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Observations on Cadence Change With Running Speed on the Track

Posted on June 26 2014

I did a 5x400m track workout on Wednesday (was supposed to be 6×400, but lightning and torrential rain put an early end to the workout!). As usual I was wearing my Garmin 620, and one of the cool features of the watch is that it computes your cadence for you without any additional gadgets or equipment needed. The workout consisted of running 400m at about 20-30 seconds faster than 5K pace, walking about 100m for recovery, then jogging 700m or so to prep for the next 400.

Every once in awhile I’ll check my stats out on Garmin Connect, and I happened to glance at the cadence graph for the workout – I always forget that the 620 does on-board cadence recording. Anyway, here’s what the graph looked like:

Running Cadence Speed Track

Here’s the corresponding pace graph:

Track Pace 400s

I was struck by the regularity of the pattern – it’s almost like shifting gears. My walking cadence was around 125 steps/min, easy run cadence (8:00-8:30 min/mile) about 179-181 steps/min, and my fast running cadence (5:30-5:40 min/mile) was 200-203 steps/min. The pattern repeated almost perfectly with each cycle – my body settled into it’s preferred cadence for each speed/gait.

I’ve written before about the “myth of the 180 cadence,” which is basically the erroneous suggestion that everyone should aim to run at a cadence of 180, and I covered the topic extensively in my book. Though I do tend to run right at 180 at my easy pace, my cadence clearly changes with speed. Once I push the pace under 6:00/mile I’m up around 200 steps/min. 180 is not a magic number, and it’s not a number that every runner should aim for at all times.

Knowledge that cadence varies with speed influences my approach to dealing with runners as a coach and in the clinic. For example I’ve found that with my beginner 5K group cadences are often quite low – many are under 160 steps/min. But, I’m hesitant to change this since they are typically running 11:00/mile pace or slower when they first start out. Cadence will vary with pace, and this needs to be taken into account when assessing whether someone has a possible issue with overstriding (some beginning runners do, others do not).

In the clinic I often find that overstriding tends to be a bigger issue when runners increase speed. Since speed is a function of stride rate and stride length, some runners will increase speed by upping cadence, others will tend to try to reach out front with the leg and overstride (watch the final 0.10 of a local 5K and you will see a ton of this). Yet others can make use of good hip extension to increase stride length on the back side.

As an example of the latter, below are some data that I compiled from a video of the 5000m men’s final taken by physical therapist Jeff Moreno at the 2012 US Olympic Trials:

Based on the filming frame rate provided by Jeff, I was able to calculate cadence for each of the runners from the video (order is the order in which they pass the camera at this point of the race, not the final finishing order; details on the other measurements can be found here):

Order Name Cadence Contact Time 1 Swing Time Flight Time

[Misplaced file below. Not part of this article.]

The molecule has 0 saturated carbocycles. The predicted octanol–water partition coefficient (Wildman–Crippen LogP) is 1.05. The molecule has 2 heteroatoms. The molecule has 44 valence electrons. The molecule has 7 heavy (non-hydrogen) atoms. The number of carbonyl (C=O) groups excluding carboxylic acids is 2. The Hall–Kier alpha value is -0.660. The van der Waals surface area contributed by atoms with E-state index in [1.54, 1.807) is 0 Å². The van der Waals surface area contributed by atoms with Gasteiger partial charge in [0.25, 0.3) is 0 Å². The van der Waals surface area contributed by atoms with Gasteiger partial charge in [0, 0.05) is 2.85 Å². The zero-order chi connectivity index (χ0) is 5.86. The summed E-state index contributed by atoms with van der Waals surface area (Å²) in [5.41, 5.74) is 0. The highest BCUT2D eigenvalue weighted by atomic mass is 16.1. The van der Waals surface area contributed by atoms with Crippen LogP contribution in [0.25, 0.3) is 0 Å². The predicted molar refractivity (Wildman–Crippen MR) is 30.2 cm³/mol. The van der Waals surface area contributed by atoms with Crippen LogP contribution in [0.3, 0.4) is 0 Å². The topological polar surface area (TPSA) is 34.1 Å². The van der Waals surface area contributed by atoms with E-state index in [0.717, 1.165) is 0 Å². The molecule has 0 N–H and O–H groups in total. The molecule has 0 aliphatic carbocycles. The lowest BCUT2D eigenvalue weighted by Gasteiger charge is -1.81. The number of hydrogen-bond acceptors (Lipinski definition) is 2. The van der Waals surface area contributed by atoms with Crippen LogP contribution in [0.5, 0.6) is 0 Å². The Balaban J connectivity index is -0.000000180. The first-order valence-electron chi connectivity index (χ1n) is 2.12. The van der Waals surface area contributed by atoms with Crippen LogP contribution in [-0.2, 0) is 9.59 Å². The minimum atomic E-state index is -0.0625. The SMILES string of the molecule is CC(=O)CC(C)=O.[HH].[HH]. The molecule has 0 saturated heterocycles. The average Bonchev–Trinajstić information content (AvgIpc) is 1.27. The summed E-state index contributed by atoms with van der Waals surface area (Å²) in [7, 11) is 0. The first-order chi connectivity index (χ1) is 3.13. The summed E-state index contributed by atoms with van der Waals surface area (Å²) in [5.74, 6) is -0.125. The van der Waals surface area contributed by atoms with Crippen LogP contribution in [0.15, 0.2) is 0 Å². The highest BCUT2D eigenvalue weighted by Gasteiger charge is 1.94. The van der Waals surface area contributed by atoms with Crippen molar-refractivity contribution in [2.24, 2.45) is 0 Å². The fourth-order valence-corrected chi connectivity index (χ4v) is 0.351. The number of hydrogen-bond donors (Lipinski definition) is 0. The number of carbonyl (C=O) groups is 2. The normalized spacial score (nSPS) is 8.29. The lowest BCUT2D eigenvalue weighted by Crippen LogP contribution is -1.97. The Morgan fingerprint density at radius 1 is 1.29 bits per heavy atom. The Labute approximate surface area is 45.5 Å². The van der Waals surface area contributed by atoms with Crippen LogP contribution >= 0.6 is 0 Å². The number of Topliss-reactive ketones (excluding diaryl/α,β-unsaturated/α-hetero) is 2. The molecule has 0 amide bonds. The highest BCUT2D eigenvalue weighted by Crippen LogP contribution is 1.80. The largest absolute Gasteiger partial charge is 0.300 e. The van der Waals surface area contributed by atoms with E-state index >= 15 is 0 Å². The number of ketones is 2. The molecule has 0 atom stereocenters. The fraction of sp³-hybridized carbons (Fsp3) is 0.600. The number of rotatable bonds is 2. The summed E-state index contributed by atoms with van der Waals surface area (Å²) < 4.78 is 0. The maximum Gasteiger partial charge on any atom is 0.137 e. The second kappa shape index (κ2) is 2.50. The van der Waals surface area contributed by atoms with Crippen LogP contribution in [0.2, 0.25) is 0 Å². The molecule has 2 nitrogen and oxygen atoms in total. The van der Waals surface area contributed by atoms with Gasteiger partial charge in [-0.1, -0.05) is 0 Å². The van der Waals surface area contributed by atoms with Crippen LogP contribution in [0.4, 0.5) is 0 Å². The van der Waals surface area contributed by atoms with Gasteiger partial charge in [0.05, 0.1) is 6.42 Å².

1 Bernard Lagat 195 0.143 0.471 0.167
2 Galen Rupp 187 0.138 0.505 0.176
3 Lopez Lomong 192 0.157 0.467 0.157
4 Andrew Bumbalough 202 0.148 0.448 0.143
5 Mo Trafeh 191 0.171 0.457 0.143
6 Benjamin True 192 0.162 0.462 0.148
7 Elliott Heath 205 0.162 0.424 0.138
8 Hassan Mead 191 0.171 0.457 0.143
9 Scott Bauhs 188 0.157 na 0.162
10 Ryan Hill 191 0.162 0.467 0.152
11 Trevor Dunbar 197 0.176 0.433 0.129

 

Aside from the fact that none of these elites were running with a cadence of 180, what I found interesting is that many have a cadence as many as 10 steps/minute or more lower than my fast running cadence at a pace that is well over a minute per mile faster (the winning time was 13:42, which translates to an average pace of 4:24 min/mile). I would likely attribute this to the elites having greater range of motion at the hip, with much greater hip extension than me. They can accomplish increased stride length through massive hip extension, whereas I, lacking that ability (I’m tight!), need to increase cadence to get to a higher speed.

(Note: If you are unclear what hip extension is, it’s basically the extent to which the thigh swings backward toward the end of stance through toe-off – the picture below of Ryan Hall demonstrates hip extension well.)

Ryan-Hall-hip-extension

Supporting this, here’s another graph from a 4×400 workout I did last week in which I went near max effort on the run reps (which, sadly, is still 10-20 seconds per mile slower than the elites in the race above manged for a full 5k!):

Cadence on Track 400s max effort

At 4:40-4:50 min/mile my cadence shoots up to 210-220 steps/min. And you can also see the effect of fatigue coming in a bit in the purple dots above – on a few of the reps my cadence starts out high then trails downward as I slow down during the lap. I have some very interesting data from a 5K race I ran which I’ll share sometime as well – has some bearing on fatigue and gait change.

So what did I learn from all of this? For me, cadence is very consistent at a given pace on the track, and I seem to rely on cadence increase to accomplish faster speed than the elite 5000m runners do. Makes me wonder if I spent some time working on hip drive and hip mobility if that would benefit my speed…

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